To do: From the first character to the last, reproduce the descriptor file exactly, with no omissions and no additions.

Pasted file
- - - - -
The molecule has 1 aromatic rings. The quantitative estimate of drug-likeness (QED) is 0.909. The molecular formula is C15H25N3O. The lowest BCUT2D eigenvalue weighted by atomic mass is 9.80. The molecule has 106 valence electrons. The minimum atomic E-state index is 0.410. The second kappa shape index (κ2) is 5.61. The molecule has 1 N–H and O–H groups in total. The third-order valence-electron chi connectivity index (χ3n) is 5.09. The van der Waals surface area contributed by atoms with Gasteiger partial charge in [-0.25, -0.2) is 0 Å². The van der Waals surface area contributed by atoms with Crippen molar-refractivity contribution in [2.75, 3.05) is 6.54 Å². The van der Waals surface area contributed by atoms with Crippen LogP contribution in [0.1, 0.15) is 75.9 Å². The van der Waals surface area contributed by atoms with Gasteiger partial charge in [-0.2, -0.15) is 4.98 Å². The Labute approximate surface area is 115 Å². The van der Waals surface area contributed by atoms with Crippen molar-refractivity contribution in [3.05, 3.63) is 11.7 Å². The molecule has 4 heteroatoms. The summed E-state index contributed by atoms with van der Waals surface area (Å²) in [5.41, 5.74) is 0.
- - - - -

The molecule has 1 aromatic rings. The quantitative estimate of drug-likeness (QED) is 0.909. The molecular formula is C15H25N3O. The lowest BCUT2D eigenvalue weighted by atomic mass is 9.80. The molecule has 106 valence electrons. The minimum atomic E-state index is 0.410. The second kappa shape index (κ2) is 5.61. The molecule has 1 N–H and O–H groups in total. The third-order valence-electron chi connectivity index (χ3n) is 5.09. The van der Waals surface area contributed by atoms with Gasteiger partial charge in [-0.25, -0.2) is 0 Å². The van der Waals surface area contributed by atoms with Crippen molar-refractivity contribution in [2.75, 3.05) is 6.54 Å². The van der Waals surface area contributed by atoms with Crippen LogP contribution in [0.1, 0.15) is 75.9 Å². The van der Waals surface area contributed by atoms with Gasteiger partial charge in [-0.2, -0.15) is 4.98 Å². The Labute approximate surface area is 115 Å². The van der Waals surface area contributed by atoms with Crippen molar-refractivity contribution in [3.05, 3.63) is 11.7 Å². The molecule has 4 heteroatoms. The summed E-state index contributed by atoms with van der Waals surface area (Å²) in [5.41, 5.74) is 0.